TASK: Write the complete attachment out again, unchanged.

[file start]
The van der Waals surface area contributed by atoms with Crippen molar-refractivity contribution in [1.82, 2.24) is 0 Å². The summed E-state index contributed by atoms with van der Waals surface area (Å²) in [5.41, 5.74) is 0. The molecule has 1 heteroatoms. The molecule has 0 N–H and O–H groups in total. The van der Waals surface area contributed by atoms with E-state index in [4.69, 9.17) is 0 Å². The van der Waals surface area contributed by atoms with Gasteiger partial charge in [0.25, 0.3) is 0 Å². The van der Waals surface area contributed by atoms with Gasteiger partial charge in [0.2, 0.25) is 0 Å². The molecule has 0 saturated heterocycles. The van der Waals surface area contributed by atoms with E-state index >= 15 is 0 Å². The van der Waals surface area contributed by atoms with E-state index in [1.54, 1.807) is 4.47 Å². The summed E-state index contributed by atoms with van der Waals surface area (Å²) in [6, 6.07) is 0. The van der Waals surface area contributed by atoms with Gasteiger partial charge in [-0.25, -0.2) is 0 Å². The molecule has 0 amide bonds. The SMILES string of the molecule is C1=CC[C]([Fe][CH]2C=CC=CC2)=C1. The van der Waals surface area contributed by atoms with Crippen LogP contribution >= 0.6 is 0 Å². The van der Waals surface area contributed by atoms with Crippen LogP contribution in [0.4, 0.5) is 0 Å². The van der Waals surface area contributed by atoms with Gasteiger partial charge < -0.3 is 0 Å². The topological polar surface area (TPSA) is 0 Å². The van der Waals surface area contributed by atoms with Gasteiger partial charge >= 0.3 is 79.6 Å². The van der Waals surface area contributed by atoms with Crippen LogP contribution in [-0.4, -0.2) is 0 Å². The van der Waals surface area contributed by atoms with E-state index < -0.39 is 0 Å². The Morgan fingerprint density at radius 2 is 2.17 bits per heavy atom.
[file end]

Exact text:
The van der Waals surface area contributed by atoms with Crippen molar-refractivity contribution in [1.82, 2.24) is 0 Å². The summed E-state index contributed by atoms with van der Waals surface area (Å²) in [5.41, 5.74) is 0. The molecule has 1 heteroatoms. The molecule has 0 N–H and O–H groups in total. The van der Waals surface area contributed by atoms with E-state index in [4.69, 9.17) is 0 Å². The van der Waals surface area contributed by atoms with Gasteiger partial charge in [0.25, 0.3) is 0 Å². The van der Waals surface area contributed by atoms with Gasteiger partial charge in [0.2, 0.25) is 0 Å². The molecule has 0 saturated heterocycles. The van der Waals surface area contributed by atoms with E-state index >= 15 is 0 Å². The van der Waals surface area contributed by atoms with E-state index in [1.54, 1.807) is 4.47 Å². The summed E-state index contributed by atoms with van der Waals surface area (Å²) in [6, 6.07) is 0. The van der Waals surface area contributed by atoms with Gasteiger partial charge in [-0.25, -0.2) is 0 Å². The molecule has 0 amide bonds. The SMILES string of the molecule is C1=CC[C]([Fe][CH]2C=CC=CC2)=C1. The van der Waals surface area contributed by atoms with Crippen LogP contribution >= 0.6 is 0 Å². The van der Waals surface area contributed by atoms with Crippen LogP contribution in [0.4, 0.5) is 0 Å². The van der Waals surface area contributed by atoms with Gasteiger partial charge < -0.3 is 0 Å². The topological polar surface area (TPSA) is 0 Å². The van der Waals surface area contributed by atoms with Gasteiger partial charge >= 0.3 is 79.6 Å². The van der Waals surface area contributed by atoms with Crippen LogP contribution in [-0.4, -0.2) is 0 Å². The van der Waals surface area contributed by atoms with E-state index < -0.39 is 0 Å². The Morgan fingerprint density at radius 2 is 2.17 bits per heavy atom.